Casino operator Crown Limited has joined the rush to issue ‘hybrid’ securities with its announcement of a new $400 million issue with a ‘headline grabbing’ interest rate. But how will this security – a mesh of fixed-interest and shares – stack up to other hybrids in this expanding space, and should your super fund buy it?
Crown is an ASX top 50 company with a market capitalisation of $6.2 billion. Its principle interests are the Crown Entertainment Complex in Melbourne and the Burswood Casino in Perth. It also owns a casino in London and has an approximate one-third share of Melco Crown, the owner and operator of casino resorts in Macau. Crown recently acquired 10% of its listed rival, Echo Entertainment Group.
Crown says it intends to use the proceeds from the sale for ‘general corporate purposes’ and ‘ongoing capital management’.
Hybrid securities differ depending on the issuer, but they generally offer investors the opportunity to buy a security that pays interest for a set period of time, after which investors may have the option to either convert the security to an ordinary share or sell the security back to the issuer.
The Crown Notes will pay interest quarterly on a floating rate basis at a ‘headline grabbing’ rate of five percentage points above the 90-day bank bill rate. With the 90-day bank bill at around 3.6%, this implies an interest rate of 8.6% per annum for the first quarter.
Crown is currently rated BBB by Standard and Poor’s, and Baa2 by Moody’s. These ratings are one notch above the minimum investment grade rating. The new Notes are yet to be rated, but Crown expects that up until the first call date in six years’ time (which is the earliest date the company may choose to redeem, or buy back, the securities) they will be classified as ‘intermediate equity’ by the ratings agencies. This means they will qualify as 50% equity when used by the rating agencies to assess the strength of Crown’s balance sheet, and for investors, it means features such as a very long term (like 60 years!) and the right for Crown to defer the payment of interest.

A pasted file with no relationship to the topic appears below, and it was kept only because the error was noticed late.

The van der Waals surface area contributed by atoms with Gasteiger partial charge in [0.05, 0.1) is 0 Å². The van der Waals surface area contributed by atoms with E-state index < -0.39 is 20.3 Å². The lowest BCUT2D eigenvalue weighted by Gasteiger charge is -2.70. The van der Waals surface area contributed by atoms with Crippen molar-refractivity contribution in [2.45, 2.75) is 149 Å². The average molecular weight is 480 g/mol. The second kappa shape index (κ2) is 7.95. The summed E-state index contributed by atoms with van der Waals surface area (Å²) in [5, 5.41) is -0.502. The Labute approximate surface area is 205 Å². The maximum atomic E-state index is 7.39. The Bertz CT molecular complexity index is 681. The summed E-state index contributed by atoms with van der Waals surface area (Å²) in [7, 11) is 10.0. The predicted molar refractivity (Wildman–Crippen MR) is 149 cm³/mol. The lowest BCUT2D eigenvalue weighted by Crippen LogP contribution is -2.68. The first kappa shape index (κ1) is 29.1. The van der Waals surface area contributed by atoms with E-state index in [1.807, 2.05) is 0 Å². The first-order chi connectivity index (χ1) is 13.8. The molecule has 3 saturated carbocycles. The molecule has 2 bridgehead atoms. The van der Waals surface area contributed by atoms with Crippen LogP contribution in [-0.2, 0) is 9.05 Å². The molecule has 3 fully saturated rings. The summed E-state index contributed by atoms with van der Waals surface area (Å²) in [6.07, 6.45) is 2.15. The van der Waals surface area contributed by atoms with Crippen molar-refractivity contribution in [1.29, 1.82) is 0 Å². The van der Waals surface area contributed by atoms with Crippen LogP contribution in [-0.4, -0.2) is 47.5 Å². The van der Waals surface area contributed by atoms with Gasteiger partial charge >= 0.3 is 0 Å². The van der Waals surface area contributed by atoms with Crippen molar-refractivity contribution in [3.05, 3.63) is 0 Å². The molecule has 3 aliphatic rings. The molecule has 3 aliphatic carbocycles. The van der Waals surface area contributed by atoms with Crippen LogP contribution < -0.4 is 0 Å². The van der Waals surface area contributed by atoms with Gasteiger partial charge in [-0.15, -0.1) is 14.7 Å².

The notes are subordinated and unsecured and rank behind all senior obligations and unsecured creditors, but ahead of Crown’s ordinary shareholders. Put simply, they carry a higher risk than straight fixed-interest investments, but are lower risk than ordinary shares.
Interest payments can be deferred at the director’s option, however interest deferrals are cumulative and compounding and a dividend ‘stopper’ applies to the payment of dividends on Crown ordinary shares.
Interest payments must also be mandatorily deferred if Crown’s leverage ratio (defined as gross debt divided by earnings before interest, tax, depreciation and amortisation (EBITDA)) exceeds 5.0 on two different testing dates, or Crown’s interest cover ratio falls below 2.5. Neither look like being breached at this point. At the end of June, Crown’s leverage ratio was 2.1 and the interest times cover ratio was 7.2.
What are the chances of these ratios breaching their levels? Crown estimates that gross debt could increase by around 40% from around $1.5 billion to $2.1 billion and normalised earnings could fall by around 60% before the leverage ratio cap is exceeded. The interest cover ratio can withstand more material changes.
Details of the issue are as follows:
On a pricing basis, a margin of 5% looks pretty attractive. Caltex, which is rated one notch higher at BBB+, priced its recent issue at a margin of 4.5% and this was comfortably swallowed by the market.
But take note of the finer details. The call date on the Crown Notes is six years – one year later than most other issues. They ‘nominally’ mature in 60 years, and the step up date (when the margin would increase by a further 1%) is 26 years away!
The product disclosure statement (PDS) notes that Moody’s and/or Fitch might continue to give these Notes some form of ‘intermediate equity’ weighting past the first call date, although Standard & Poor’s has indicated that it won’t.
Couple this with a company that has some fairly ambitious growth plans, and the bottom line is that an assumption that the Notes will be redeemed after six years is no foregone conclusion – there is an extra longevity risk with these Notes.
The positive news for yield hungry investors is that James Packer’s private company, Consolidated Press Holdings, has stated that it intends to subscribe for $100 million of the Notes. So, if that is taken as a comfort factor, this investment probably makes sense within a diversified portfolio of hybrid securities.
At the indicated $400 million issue size, secondary market liquidity on the ASX is not going to be as strong as some other issues – so this Note is ‘nibble’ territory rather than one to load up on.
Important information: This content has been prepared without taking account of the objectives, financial situation or needs of any particular individual. It does not constitute formal advice. Anyone should consider the appropriateness of the information in regards to their circumstances.
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